The Trino Service (formerly Presto)
Trino is an open-source distributed SQL query engine for running interactive analytic queries. The platform has a pre-deployed tenant-wide Trino service that can be used to run SQL queries and perform high-performance low-latency interactive data analytics. You can ingest data into the platform using your preferred method — such as using Spark, the NoSQL Web API, a Nuclio function, or V3IO Frames — and use Trino to analyze the data interactively with the aid of your preferred visualization tool. Running Trino over the platform's data services allows you to filter data as close as possible to the source.
You can deploy multiple Trino services in the same cluster. This is useful for segregating workloads and avoiding resource contentions. For example, you can run critical queries on one service and non-critical queries on another.
You can run SQL commands that use ANSI SQL
The Iguazio Trino connector enables you to use Trino to run queries on data in the platform's NoSQL store — including support for partitioning, predicate pushdown, and column pruning, which enables users to optimize their queries.
You can also use Trino's built-in Hive connector to query data of the supported file types, such as Parquet or ORC, or to save table-query views to the default Hive schema. Note that to use the Hive connector, you first need to create a Hive Metastore by enabling Hive for the platform's Trino service. For more information, see Using the Hive Connector in the Trino overview.
The platform also has a built-in process that uses Trino SQL to create a Hive view that monitors both real-time data in the platform's NoSQL store and historical data in Parquet or ORC tables
Configuring the Service
Pods (services, or jobs created by those services) can have priorities, which indicate the relative importance of one pod to the other pods on the node. The priority is used for
scheduling: a lower priority pod can be evicted to allow scheduling of a higher priority pod. Pod priority is relevant for all pods created
by the service.
Eviction uses these values to determine what to evict with conjunction to the pods priority. See more details in Interactions between Pod priority and quality of service.
Pod priority is specified through Priority classes, which map to a priority value. The priority values are: High, Medium, Low. The default is Medium.
Configure the default User functions default priority for a service, which is applied to the service itself or to all subsequently created user-jobs in the service's Common Parameters tab, User jobs defaults section, Priority class drop-down list.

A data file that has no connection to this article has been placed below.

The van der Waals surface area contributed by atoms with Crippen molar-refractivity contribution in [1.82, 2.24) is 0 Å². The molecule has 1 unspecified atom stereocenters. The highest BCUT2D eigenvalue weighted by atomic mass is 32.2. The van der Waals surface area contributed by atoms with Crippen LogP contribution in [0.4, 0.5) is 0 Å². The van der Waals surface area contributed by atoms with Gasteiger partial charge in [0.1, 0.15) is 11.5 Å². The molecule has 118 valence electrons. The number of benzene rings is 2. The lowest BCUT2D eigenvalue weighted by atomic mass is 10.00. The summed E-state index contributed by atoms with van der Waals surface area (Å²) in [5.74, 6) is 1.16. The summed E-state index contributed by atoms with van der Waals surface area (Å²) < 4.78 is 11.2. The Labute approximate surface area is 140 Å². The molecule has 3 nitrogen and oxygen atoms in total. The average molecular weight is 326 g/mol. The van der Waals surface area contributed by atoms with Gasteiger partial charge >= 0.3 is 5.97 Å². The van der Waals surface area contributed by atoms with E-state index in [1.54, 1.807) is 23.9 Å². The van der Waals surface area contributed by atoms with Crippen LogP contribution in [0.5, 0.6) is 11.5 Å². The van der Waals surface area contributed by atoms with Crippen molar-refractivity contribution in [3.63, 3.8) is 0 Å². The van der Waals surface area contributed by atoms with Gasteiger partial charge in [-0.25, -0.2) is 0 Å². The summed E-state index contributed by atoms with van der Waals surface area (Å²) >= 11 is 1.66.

Host Path Volumes
You can create host path volumes for use with Spill to Disk.
- In the
Custom Parameterstab, under Create host path volumestype in the: Host Path: an existing path on the app node with rwx permissions Container Path: Path of the designated volume in the Trino worker pod (that will be mounted in the container). If used for Spill to Disk, this must be the parent folder of the
- Repeat for additional volumes.
- Save the service.
Spill to Disk
The platform supports the Trino Spill to Disk feature: during memory intensive operations, Trino allows offloading intermediate operation results to disk(s). The goal is to enable execution of queries whose memory requirements exceed the per query or per node limits.
To configure Spill to Disk:
- Create a host path volume, if it doesn't already exist. The iguazio user must have rw access to the
- In the Trino service configuration,
Custom Parameterstab, press Workersand add these two parameters to the
spiller-spill-path= the path, or paths, to the designated disks in the Trino worker pod. When using multiple spill paths, write a comma-separated list of paths.
- Trino creates the leaf folder that's written in the
spiller-spill-pathproperty of the
- The container path of the host path volume must be the parent of the
For more details on the Trino configuration, see Spilling properties.
You can assign jobs and functions to a specific node or a node group, to manage your resources, and to differentiate between processes and their respective nodes. A typical example is a workflow that you want to only run on dedicated servers.
When specified, the service or the pods of a function can only run on nodes whose labels match the node selector entries configured for the service. You can also specify labels that were assigned to app nodes by an iguazio IT Admin user. See Setting Labels on App Nodes.
Configure the key-value node selector pairs in the
If node selection for the service is not specified, the selection criteria defaults to the Kubernetes default behavior, and jobs run on a random node. Node selection is relevant for all cloud services.
See more about Kubernetes nodeSelector.
The node selection also affects any additional services that are directly affected by Trino, for example hive and mariadb,
which are created if
Deploying Multiple Trino Services in the Same Cluster
Create the Trino as usual in the
Then specify the Trino service from the Jupyter service and the Web-shell service.
If you enable Hive for the service, the resulting Hive/MaridDB services are named: